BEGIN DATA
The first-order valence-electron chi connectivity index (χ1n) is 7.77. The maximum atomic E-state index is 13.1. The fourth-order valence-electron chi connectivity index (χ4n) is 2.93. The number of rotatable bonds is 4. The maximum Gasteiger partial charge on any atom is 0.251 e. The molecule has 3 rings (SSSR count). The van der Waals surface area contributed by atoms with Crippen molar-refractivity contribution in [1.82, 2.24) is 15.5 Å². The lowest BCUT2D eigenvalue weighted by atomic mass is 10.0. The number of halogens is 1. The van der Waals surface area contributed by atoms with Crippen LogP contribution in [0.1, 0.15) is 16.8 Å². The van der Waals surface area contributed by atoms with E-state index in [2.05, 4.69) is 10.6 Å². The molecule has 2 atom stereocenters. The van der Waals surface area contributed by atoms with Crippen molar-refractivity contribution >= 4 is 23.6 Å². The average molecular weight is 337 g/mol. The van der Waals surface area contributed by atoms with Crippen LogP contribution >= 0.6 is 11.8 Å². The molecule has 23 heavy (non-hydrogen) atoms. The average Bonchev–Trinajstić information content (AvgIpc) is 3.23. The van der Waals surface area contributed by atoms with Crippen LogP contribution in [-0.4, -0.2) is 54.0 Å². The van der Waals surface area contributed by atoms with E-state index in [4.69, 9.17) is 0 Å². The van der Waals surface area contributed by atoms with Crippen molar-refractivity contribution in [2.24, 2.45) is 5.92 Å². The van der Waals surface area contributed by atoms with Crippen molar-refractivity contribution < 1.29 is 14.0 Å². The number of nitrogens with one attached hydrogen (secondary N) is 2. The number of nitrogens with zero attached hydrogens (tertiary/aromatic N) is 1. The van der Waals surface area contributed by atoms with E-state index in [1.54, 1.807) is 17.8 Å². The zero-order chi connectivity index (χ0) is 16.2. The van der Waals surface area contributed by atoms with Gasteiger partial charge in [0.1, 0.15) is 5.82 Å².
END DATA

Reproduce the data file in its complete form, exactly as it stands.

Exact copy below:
The first-order valence-electron chi connectivity index (χ1n) is 7.77. The maximum atomic E-state index is 13.1. The fourth-order valence-electron chi connectivity index (χ4n) is 2.93. The number of rotatable bonds is 4. The maximum Gasteiger partial charge on any atom is 0.251 e. The molecule has 3 rings (SSSR count). The van der Waals surface area contributed by atoms with Crippen molar-refractivity contribution in [1.82, 2.24) is 15.5 Å². The lowest BCUT2D eigenvalue weighted by atomic mass is 10.0. The number of halogens is 1. The van der Waals surface area contributed by atoms with Crippen LogP contribution in [0.1, 0.15) is 16.8 Å². The van der Waals surface area contributed by atoms with E-state index in [2.05, 4.69) is 10.6 Å². The molecule has 2 atom stereocenters. The van der Waals surface area contributed by atoms with Crippen molar-refractivity contribution >= 4 is 23.6 Å². The average molecular weight is 337 g/mol. The van der Waals surface area contributed by atoms with Crippen LogP contribution >= 0.6 is 11.8 Å². The molecule has 23 heavy (non-hydrogen) atoms. The average Bonchev–Trinajstić information content (AvgIpc) is 3.23. The van der Waals surface area contributed by atoms with Crippen LogP contribution in [-0.4, -0.2) is 54.0 Å². The van der Waals surface area contributed by atoms with E-state index in [4.69, 9.17) is 0 Å². The van der Waals surface area contributed by atoms with Crippen molar-refractivity contribution in [2.24, 2.45) is 5.92 Å². The van der Waals surface area contributed by atoms with Crippen molar-refractivity contribution < 1.29 is 14.0 Å². The number of nitrogens with one attached hydrogen (secondary N) is 2. The number of nitrogens with zero attached hydrogens (tertiary/aromatic N) is 1. The van der Waals surface area contributed by atoms with E-state index in [1.54, 1.807) is 17.8 Å². The zero-order chi connectivity index (χ0) is 16.2. The van der Waals surface area contributed by atoms with Gasteiger partial charge in [0.1, 0.15) is 5.82 Å².